The streets of Trinidad
Few towns (maybe only Antigua Guatemala) can compete with little Trinidad when it comes to Spanish Colonial charms. Trinidad packs an amazing amount of colonial buildings and residences in a small, compact and easily walk-able town. The town is a delight for photographers. It is easily visited with a good tourist infrastructure of lodging (both casas and regular hotels) and eateries, and there’s a beach (Playa Ancon) close-by. All in all, very attractive for the tourist.
And tourism has come to Trinidad with a vengeance. Of all places we went to in Cuba, this is the place where we felt the pressure of touts and the like the heaviest.
As soon as you’d slow down to take a picture, or to look at some building or something, you’d have someone next to you, offering a Casa, a paladar, a tour, cigars, souvenirs etc etc. A stroll around the Plaza in the evening was basically impossible without attracting all kinds of characters. It became quite tiring after a while and was the main reason we chose to stay only three days in Trinidad instead of the originally planned four. I’d heard about people having this problem in Havana but the only place in Cuba where we had this experience was in Trinidad. In fact, we had a very bad experience when entering the town with people literally stepping in front of our car to stop us and trying to open the door of the car to get in to direct us to ‘their’ Casa. The owner of the Casa we’d pre-booked had warned us about this practice so we just ignored them and kept on driving but it was a very disconcerting (not to mention dangerous to the touts themselves!) experience. Not a good start to our stay in Trinidad. Well, considering the every day situation of the average Cuban I guess by arriving in a relatively new rental car, we might as well have had the words “rich tourists” in flashing neon letters on the roof of the car! Anyway, we were happy to arrive at our Casa and get rid of the car.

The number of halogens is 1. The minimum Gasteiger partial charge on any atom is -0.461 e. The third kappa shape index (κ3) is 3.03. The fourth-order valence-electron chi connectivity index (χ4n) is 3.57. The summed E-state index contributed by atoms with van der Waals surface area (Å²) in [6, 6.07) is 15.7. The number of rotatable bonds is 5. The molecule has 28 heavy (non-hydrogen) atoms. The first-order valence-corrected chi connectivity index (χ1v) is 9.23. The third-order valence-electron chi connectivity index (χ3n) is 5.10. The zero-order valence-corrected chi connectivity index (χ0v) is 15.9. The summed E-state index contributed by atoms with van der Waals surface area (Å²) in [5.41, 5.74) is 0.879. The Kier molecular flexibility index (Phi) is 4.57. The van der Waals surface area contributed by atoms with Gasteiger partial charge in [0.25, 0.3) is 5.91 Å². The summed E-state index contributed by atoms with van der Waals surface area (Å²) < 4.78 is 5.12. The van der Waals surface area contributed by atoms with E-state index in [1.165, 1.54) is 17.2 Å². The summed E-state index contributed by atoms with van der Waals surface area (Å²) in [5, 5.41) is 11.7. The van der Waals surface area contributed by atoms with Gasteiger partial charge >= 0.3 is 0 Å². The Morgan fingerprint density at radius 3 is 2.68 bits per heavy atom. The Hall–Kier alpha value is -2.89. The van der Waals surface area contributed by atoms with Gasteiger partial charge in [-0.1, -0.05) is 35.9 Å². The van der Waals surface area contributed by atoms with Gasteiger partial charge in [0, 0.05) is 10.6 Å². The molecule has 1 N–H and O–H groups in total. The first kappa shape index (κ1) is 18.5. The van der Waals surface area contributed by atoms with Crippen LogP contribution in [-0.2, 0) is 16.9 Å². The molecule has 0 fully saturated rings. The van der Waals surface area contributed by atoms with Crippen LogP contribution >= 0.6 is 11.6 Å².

View of the Plaza Mayor from the tower